At the time of inspection the home was full and we were able to speak with each person. People told us that they liked living in the home, they were happy, they liked the staff and the staff were kind. They thought the home provided a relaxed and comfortable living environment, which didn’t feel crowded.

To help us understand the experiences of people who could not readily communicate with us or preferred not to, we observed their responses to the daily events going on around them, their interaction with each other and with staff.

Our inspection found that whilst the home offered people a homely environment and their basic care needs were being supported; there were shortfalls in a number of areas that required improvement.

Staff planning did not always ensure that there were enough staff who had received relevant training to support people at all times. This included night staffing arrangements.

Although the service had access to the local authority safeguarding protocols, incidents that warranted referrals to the authority were not made.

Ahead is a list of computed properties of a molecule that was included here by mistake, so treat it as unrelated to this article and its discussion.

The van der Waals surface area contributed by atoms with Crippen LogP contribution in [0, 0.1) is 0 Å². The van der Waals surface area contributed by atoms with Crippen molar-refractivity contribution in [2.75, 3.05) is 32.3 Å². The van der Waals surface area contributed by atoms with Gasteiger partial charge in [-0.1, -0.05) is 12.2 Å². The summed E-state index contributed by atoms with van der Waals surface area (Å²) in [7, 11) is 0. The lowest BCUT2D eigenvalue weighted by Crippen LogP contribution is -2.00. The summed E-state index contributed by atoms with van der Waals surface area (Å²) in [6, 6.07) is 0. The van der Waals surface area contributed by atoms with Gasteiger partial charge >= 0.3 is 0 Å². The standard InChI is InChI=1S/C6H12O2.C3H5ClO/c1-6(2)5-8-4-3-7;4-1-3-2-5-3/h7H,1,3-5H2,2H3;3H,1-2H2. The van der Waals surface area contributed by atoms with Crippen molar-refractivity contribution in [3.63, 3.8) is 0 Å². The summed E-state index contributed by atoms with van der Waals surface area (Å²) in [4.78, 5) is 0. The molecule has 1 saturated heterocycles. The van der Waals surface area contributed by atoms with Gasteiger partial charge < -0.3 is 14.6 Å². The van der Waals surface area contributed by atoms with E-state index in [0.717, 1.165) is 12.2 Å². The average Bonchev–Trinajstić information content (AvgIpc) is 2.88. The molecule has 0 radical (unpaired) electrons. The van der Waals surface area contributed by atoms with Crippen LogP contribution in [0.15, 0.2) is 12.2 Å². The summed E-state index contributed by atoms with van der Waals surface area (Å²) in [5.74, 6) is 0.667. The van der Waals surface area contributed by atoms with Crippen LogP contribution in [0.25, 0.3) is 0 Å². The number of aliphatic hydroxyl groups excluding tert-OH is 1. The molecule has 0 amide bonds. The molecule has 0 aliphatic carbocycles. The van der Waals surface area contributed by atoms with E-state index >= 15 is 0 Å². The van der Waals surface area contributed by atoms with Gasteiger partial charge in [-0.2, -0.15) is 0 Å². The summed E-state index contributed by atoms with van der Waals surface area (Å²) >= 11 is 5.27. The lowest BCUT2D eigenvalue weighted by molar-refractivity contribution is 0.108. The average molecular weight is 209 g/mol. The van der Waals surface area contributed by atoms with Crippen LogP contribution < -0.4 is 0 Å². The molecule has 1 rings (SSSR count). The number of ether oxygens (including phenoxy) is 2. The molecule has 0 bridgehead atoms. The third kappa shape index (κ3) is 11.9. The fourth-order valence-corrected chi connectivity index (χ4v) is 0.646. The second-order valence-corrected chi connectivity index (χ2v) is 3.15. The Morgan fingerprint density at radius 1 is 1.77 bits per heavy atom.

Some practices for the administration of medicines did not promote proper and safe management because procedures intended to safeguard against mistakes were not always followed.

The home was not always responsive to people’s needs. This was because people’s goals and wishes were not effectively progressed to encourage development of learning and exploring new activities and challenges.

Authorisations and decisions, made under the Mental Capacity Act 2005 to deprive people of their liberty, were not notified to the Care Quality Commission when they needed to be.

A quality monitoring system was in place, but was not effective enough to enable the service to highlight the issues raised within this inspection.

There were other elements of the inspection which were positive. People told us that they felt safe in the service and when they were out with staff.

The registered manager had an understanding of the Mental Capacity Act 2005, and Deprivation of Liberty safeguards, they understood in what circumstances a person may need to be referred and when there was a need for best interest meetings to take place. Advocacy services were made available to people.